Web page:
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Poetry by Iris Dan 

Iris is a translator living in Haifa, Israel.



© 2008 Iris Dan





The Romanian Flower Girl



Demurely she slides in


A pedophile's fantasy in clothes so out of date

she seems a disguise of a grown woman posing

as a pedophile's fantasy child.


                                            Clutching the bunch of carnations

to the place where her breasts are not yet

she slides to our table; cajoles the men

into buying flowers for "their ladies"; puts her arms

around the neck of the one, the other, moistens her lips,

rubs them against their sweaty cheeks.


Dismissed, she sits on their laps until they give in,

pressing her smooth, heart shaped, probing vulva

against their flesh; her lips grimacing into the oldest,

coldest of smiles: triumph on the lap of the young one;

contempt on the lap of the other. Contempt also

when she answers me: "nine years old".


Transaction performed, the child slides away;

we remain to vent our righteous indignation.

Being a bleeding heart, my heart bleeds. I consider

reporting the case to the EU authorities.


                                                              At the next table

smoothly and professionally, obviously enjoying herself,

the child goes on selling carnations, imprinting her flesh

on the flesh of men. I think of Mozart and Nadia Comaneci

and other cases of carefully nurtured natural talent,

of dedicated childhood.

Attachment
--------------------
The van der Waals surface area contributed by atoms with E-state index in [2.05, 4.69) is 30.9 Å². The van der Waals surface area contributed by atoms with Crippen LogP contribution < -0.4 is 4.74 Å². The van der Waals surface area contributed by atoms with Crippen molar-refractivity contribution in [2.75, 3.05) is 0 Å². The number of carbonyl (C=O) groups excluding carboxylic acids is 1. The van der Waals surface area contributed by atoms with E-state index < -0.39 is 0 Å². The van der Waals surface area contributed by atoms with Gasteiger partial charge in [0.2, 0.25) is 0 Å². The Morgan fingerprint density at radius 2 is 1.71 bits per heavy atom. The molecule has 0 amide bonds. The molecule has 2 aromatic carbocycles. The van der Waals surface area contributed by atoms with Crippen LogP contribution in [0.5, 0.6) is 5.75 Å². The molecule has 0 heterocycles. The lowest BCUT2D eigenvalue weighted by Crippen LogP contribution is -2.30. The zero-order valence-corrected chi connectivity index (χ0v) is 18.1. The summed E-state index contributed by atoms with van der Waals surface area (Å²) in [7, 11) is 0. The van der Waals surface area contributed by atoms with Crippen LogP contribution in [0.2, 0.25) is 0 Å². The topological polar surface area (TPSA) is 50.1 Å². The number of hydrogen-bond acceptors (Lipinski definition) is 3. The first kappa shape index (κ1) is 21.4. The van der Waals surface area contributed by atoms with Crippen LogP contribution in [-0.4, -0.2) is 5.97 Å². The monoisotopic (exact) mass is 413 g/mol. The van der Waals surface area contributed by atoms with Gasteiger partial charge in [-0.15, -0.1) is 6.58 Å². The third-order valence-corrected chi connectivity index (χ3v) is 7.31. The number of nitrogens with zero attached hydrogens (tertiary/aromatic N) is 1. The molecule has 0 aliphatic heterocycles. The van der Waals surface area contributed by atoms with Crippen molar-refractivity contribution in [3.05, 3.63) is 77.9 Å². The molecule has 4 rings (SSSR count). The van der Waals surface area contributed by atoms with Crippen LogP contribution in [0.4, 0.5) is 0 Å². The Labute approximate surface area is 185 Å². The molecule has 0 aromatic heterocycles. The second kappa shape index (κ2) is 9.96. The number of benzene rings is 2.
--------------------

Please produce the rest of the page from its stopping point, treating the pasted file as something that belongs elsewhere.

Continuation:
I wonder whether

this child prodigy will fulfill her promise, becoming,

as one of the women predicted, a highly-paid whore

(courtisane or demimondaine seems to me

better suited, and adding some Proustian flavor)

or whether, like so many other child prodigies,

she will fall into the obscurity of a nine-to-five job.


For the moment she enjoys her glory.

She performs her crucial task well: her family

can expect food on the table this evening; the men feel

desirable and virtuous, regulators of mores, exclusive

granters of favors; each woman has received a flower.


My heart, having bled a little, feels pure.





Gas Masks



Remember that winter

when, apart from our handbags,

briefcases, umbrellas, and shopping,

we were also encumbered by gas masks?


After lavish start-of-the-year,

end-of-the-world parties

we retreated to the tribal womb.

By night, masks within reach,

we stayed in our sealed rooms,

watching the same news; by day 

we dragged them around in their drab cases.



Children took them to school;

cabinet ministers to TV interviews

(how economically, how neatly

they could make their political point

if they were forced to reach for them

in the midst of a sentence!);


Masks of prostitutes and masks of clients

clashed together between sand dunes.

Masks dangled from Red Riding Hoods' shoulders

disturbing the cake and the wine.


Remember all those people in the concert hall

with the gas masks, like oversized phylacteries,

covering their faces, while a mask-less,

fearless Isaac Stern went on playing?

We were proud of our simple and cultured,

we were moved by our politicians. However


after a month or so,

we got fed up with all the tribal coziness;

we wanted our uniqueness back

we wanted, in short,

personalized gas mask cases.


Need identified, we got them

in all their splendid variety: black gas mask cases

to made proud a British civil servant;

pastel colored ones for maidens;

sequined ones for Cinderellas;

Cinderella-ed and Mickey Moused ones for children.


We inscribed them with appropriate captions,

"In spite of all, business as usual",

"Would you like to have a good time", or

"We have no one to trust, but our father in heaven".


Scuds and Patriots crossed each other over our heads,

Hitting this, missing that. Now and then

Someone had a heart attack. On top of all that

The weather was awful.


But there we were, making a statement.









All work is property of Iris Dan.




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